But with Joy Division the libidinal is internalized, a force of overwhelming energy that cannot be contained. Rather than performing sex, Ian Curtis abandons himself to his own libidinal energies. What we see, then, is a man enacting his own desires and terrors. This is why his performances were, and remain, so astonishing to us. Without the interpretive buffer of cultural translation (his performance emanates from his own overwhelming affects and is not an interpretation of the idea of “sex” or the “libidinal”) we are witness to the violent effects of Curtis’s internal state, which was one of chaos and increasing agitation. Curtis suffered from depression, but rarely spoke of it. Instead, the terror and hopelessness were internalized, repressed, and they gained power. Like the difference between being forced to watch a close friend commit suicide and watching a stage actress perform the symbolic gestures that would translate this information, Curtis’s live performances were no performance at all but rather, Curtis as distillation. When he appears onstage, his fears, dread, passion, and fury are unleashed from within. That he repressed his affects beforehand is part of what made Curtis’s live performances so powerful. His control or jamming up helped increase his libidinal energy, resulting in the violence that animated his dancing.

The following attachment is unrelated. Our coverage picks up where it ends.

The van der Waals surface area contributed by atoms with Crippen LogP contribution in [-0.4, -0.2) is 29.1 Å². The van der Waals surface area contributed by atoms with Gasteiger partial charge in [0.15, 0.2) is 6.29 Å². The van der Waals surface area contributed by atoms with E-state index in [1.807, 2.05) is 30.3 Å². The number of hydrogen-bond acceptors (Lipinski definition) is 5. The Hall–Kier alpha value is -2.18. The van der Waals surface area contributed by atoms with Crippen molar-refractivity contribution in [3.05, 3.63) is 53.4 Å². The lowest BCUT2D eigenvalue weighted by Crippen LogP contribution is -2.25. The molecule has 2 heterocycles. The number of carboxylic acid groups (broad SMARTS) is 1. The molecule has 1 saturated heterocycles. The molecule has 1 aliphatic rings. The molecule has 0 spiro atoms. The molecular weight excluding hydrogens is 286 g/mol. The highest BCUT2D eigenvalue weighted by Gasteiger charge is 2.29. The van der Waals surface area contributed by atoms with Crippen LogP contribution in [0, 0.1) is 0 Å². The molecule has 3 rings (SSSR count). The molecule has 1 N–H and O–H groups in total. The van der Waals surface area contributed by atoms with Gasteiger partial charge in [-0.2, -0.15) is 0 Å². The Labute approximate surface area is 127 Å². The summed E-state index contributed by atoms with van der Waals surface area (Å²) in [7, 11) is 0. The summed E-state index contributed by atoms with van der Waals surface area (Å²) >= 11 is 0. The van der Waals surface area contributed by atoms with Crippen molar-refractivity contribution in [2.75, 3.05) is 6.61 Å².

This jamming up is similar to the libidinal energy exhibited by the band, The Jam, and specifically, by the performances of its lead singer, Paul Weller. In his essay “Going Overground,” Fisher writes of the British Mod band:

The Jam, like The Who before them, drew their power from an auto-destructive paradox: they were fueled by a frustration, a tension, a blocked energy, a jam. Discharging this tension in catharsis would destroy the very libidinal blockages on which the music depended—and this self-canceling logic of desire reached its necessary conclusion in The Who’s smashing of their instruments. Weller sang through a lockjaw of frustration, a rictus of rage and gum-chewing Mod cool, which meant that some of his best lines got lost, caught in his throat or spat out in unintelligible gobbets of dissatisfaction.

Fisher’s description of Weller’s libidinal energy as a clamped-down compression, an inarticulate source that loses its power once it is released vis a vis clarity, is comparable to Ian Curtis’s form of the libidinal—visceral, indistinct, and internal. In the same way you can recognize the libidinal in Weller’s compression of words to the point of inarticulateness, you can see in Curtis’s spastic, trance-like dancing a similar incoherency.